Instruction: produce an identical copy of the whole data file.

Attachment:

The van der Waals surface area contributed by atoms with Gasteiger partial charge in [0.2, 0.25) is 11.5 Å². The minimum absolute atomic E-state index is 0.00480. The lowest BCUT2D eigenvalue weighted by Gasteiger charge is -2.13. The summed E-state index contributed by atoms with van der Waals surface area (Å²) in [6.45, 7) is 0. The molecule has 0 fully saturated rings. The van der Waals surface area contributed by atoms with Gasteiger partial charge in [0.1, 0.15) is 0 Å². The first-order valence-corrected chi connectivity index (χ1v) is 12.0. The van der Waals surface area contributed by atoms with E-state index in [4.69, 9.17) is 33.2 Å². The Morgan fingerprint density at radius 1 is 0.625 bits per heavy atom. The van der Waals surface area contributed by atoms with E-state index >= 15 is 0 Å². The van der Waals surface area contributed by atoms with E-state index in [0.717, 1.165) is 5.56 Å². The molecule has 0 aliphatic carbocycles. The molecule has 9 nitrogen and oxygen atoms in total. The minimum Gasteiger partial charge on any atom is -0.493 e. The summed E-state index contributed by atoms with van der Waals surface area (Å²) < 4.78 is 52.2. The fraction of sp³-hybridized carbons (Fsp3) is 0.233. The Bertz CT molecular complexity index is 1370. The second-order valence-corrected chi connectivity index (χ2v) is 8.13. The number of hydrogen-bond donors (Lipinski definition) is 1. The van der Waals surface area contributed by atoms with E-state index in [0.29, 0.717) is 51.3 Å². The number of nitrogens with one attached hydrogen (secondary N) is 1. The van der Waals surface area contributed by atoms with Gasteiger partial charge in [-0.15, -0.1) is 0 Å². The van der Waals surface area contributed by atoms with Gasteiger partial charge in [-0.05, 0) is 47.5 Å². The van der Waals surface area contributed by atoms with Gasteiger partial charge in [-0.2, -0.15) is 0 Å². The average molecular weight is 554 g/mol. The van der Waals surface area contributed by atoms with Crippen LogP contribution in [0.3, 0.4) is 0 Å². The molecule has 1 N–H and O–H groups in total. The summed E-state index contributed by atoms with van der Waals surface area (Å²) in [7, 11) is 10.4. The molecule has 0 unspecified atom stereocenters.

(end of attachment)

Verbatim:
The van der Waals surface area contributed by atoms with Gasteiger partial charge in [0.2, 0.25) is 11.5 Å². The minimum absolute atomic E-state index is 0.00480. The lowest BCUT2D eigenvalue weighted by Gasteiger charge is -2.13. The summed E-state index contributed by atoms with van der Waals surface area (Å²) in [6.45, 7) is 0. The molecule has 0 fully saturated rings. The van der Waals surface area contributed by atoms with Gasteiger partial charge in [0.1, 0.15) is 0 Å². The first-order valence-corrected chi connectivity index (χ1v) is 12.0. The van der Waals surface area contributed by atoms with E-state index in [4.69, 9.17) is 33.2 Å². The Morgan fingerprint density at radius 1 is 0.625 bits per heavy atom. The van der Waals surface area contributed by atoms with E-state index >= 15 is 0 Å². The van der Waals surface area contributed by atoms with E-state index in [0.717, 1.165) is 5.56 Å². The molecule has 0 aliphatic carbocycles. The molecule has 9 nitrogen and oxygen atoms in total. The minimum Gasteiger partial charge on any atom is -0.493 e. The summed E-state index contributed by atoms with van der Waals surface area (Å²) < 4.78 is 52.2. The fraction of sp³-hybridized carbons (Fsp3) is 0.233. The Bertz CT molecular complexity index is 1370. The second-order valence-corrected chi connectivity index (χ2v) is 8.13. The number of hydrogen-bond donors (Lipinski definition) is 1. The van der Waals surface area contributed by atoms with E-state index in [0.29, 0.717) is 51.3 Å². The number of nitrogens with one attached hydrogen (secondary N) is 1. The van der Waals surface area contributed by atoms with Gasteiger partial charge in [-0.15, -0.1) is 0 Å². The van der Waals surface area contributed by atoms with Gasteiger partial charge in [-0.05, 0) is 47.5 Å². The van der Waals surface area contributed by atoms with Gasteiger partial charge in [-0.2, -0.15) is 0 Å². The average molecular weight is 554 g/mol. The van der Waals surface area contributed by atoms with Crippen LogP contribution in [0.3, 0.4) is 0 Å². The molecule has 1 N–H and O–H groups in total. The summed E-state index contributed by atoms with van der Waals surface area (Å²) in [7, 11) is 10.4. The molecule has 0 unspecified atom stereocenters.